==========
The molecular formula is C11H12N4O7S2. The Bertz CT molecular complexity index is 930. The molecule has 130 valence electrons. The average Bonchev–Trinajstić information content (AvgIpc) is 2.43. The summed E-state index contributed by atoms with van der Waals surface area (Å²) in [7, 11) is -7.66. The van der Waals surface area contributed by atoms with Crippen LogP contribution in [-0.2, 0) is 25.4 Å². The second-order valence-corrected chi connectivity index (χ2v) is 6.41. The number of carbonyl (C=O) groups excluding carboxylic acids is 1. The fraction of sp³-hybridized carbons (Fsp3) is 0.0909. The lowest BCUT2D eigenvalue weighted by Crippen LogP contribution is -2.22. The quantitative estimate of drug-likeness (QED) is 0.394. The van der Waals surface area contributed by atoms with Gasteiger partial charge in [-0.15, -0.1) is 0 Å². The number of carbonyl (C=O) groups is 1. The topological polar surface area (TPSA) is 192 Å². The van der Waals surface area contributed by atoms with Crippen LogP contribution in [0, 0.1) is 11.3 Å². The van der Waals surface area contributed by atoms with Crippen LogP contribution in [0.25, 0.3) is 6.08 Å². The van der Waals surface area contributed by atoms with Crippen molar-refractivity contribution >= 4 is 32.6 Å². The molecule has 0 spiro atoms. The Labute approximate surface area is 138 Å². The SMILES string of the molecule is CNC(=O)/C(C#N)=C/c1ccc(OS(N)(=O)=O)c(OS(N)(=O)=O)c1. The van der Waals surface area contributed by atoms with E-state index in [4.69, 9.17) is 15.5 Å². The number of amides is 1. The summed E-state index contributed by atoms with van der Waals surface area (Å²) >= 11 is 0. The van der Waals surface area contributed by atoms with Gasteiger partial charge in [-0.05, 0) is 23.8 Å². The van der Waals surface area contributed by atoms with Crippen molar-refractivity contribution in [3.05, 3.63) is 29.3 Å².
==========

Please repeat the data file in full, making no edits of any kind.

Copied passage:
The molecular formula is C11H12N4O7S2. The Bertz CT molecular complexity index is 930. The molecule has 130 valence electrons. The average Bonchev–Trinajstić information content (AvgIpc) is 2.43. The summed E-state index contributed by atoms with van der Waals surface area (Å²) in [7, 11) is -7.66. The van der Waals surface area contributed by atoms with Crippen LogP contribution in [-0.2, 0) is 25.4 Å². The second-order valence-corrected chi connectivity index (χ2v) is 6.41. The number of carbonyl (C=O) groups excluding carboxylic acids is 1. The fraction of sp³-hybridized carbons (Fsp3) is 0.0909. The lowest BCUT2D eigenvalue weighted by Crippen LogP contribution is -2.22. The quantitative estimate of drug-likeness (QED) is 0.394. The van der Waals surface area contributed by atoms with Gasteiger partial charge in [-0.15, -0.1) is 0 Å². The number of carbonyl (C=O) groups is 1. The topological polar surface area (TPSA) is 192 Å². The van der Waals surface area contributed by atoms with Crippen LogP contribution in [0, 0.1) is 11.3 Å². The van der Waals surface area contributed by atoms with Crippen LogP contribution in [0.25, 0.3) is 6.08 Å². The van der Waals surface area contributed by atoms with Crippen molar-refractivity contribution >= 4 is 32.6 Å². The molecule has 0 spiro atoms. The Labute approximate surface area is 138 Å². The SMILES string of the molecule is CNC(=O)/C(C#N)=C/c1ccc(OS(N)(=O)=O)c(OS(N)(=O)=O)c1. The van der Waals surface area contributed by atoms with E-state index in [4.69, 9.17) is 15.5 Å². The number of amides is 1. The summed E-state index contributed by atoms with van der Waals surface area (Å²) >= 11 is 0. The van der Waals surface area contributed by atoms with Gasteiger partial charge in [-0.05, 0) is 23.8 Å². The van der Waals surface area contributed by atoms with Crippen molar-refractivity contribution in [3.05, 3.63) is 29.3 Å².